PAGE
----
It is often a desperate move scratch at something with your keys. At best you will tear up whatever you are trying to cut or pry, at worst you will break your key and be stranded. I've tried to make a keychain tool that could replace a small pocket knife or utility knife -- so I would think 'where are my keys?' instead of 'where are the scissors?'
The first half shows how to make a simple saw keychain. In the second half I do some more detailed grinding to make a knife-like tool that fits well in my finger tips.
Some key points:
- Sawzall blades are very tough metal
- Drilled hole with dremel grinder
- Shaped and cut with bench grinder
Here is a video of the final tool:
Step 1: Materials
- Sawzall Blade
- Center punch
- Grinder Dremel bit
- Bench grinder
Step 2: Mark Hole and Length
I used an old screwdriver to make scratches to mark the length and hole.
Step 3: Start Hole With Center Punch
Step 4: Make a Hole
I tried a regular drill bit with poor results.
A blue grinder from a dremel kit worked well, the bit was nearly destroyed.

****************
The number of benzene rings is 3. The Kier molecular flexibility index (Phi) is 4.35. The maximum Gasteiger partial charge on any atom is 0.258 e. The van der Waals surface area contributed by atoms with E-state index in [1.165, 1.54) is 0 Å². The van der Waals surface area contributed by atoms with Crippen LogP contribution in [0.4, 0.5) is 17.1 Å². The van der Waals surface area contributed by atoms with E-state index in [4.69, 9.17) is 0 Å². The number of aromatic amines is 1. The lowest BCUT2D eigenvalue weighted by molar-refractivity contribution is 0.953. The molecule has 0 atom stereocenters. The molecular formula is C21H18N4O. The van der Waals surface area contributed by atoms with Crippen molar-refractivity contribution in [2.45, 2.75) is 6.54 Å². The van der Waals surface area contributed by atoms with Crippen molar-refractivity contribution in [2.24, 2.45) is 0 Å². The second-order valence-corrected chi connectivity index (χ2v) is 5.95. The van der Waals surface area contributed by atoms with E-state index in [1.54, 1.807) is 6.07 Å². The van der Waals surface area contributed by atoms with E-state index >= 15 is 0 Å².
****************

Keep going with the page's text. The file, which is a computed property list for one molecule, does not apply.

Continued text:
I made a jig by putting nails into a board very close the blade.
Step 5: Is the Hole Big Enough?
The hole here is a little too small to fit over both rings of the keychain. Measuring the keychain, the hole needs to be almost 0.2"
Step 6: Grind to a Shape
Removing several teeth makes the saw easier to hold.
Step 7: Polish on Grinder
Step 8: Cut to Length
Step 9: Put on Key Chain
Step 10: Test It Out
Step 11: Make Another With the Other End of the Blade
Step 12: Grind Shape and Polish
I tried to give the back of the blade a curve. Also ground off several teeth to make a little handle.
Step 13: Now We Have 2
Step 14: Put Them Both on a Key Chain
Step 15: Test It Out
Step 16: Make Better
It is now pretty kick-ass.
I will(might) post details when(if) I get a chance.
Step 17: Testing Some More
Step 18: Problems
Step 19: Shaping Tools
Step 20: Start of the Grinding Wheel
Step 21: Detailed Work With Dremel Tools
Step 22: Sharpen
Step 23: Sharpen the Curved Side
I sharpened these by going back and forth between the curved side and the flat side. You sort of get a little sharp edge that bends back and forth, when it is gone the blade should be very sharp. I test the sharpness by dragging the blade gently across my fingernail -- it should immediately catch the nail. In some of the pictures you can see little chunks of my finger nails missing from this. A dull blade will just slide across the surface.
Step 24: Polish
There are dremel tools that are grit and rubber -- but I didn't have any on hand.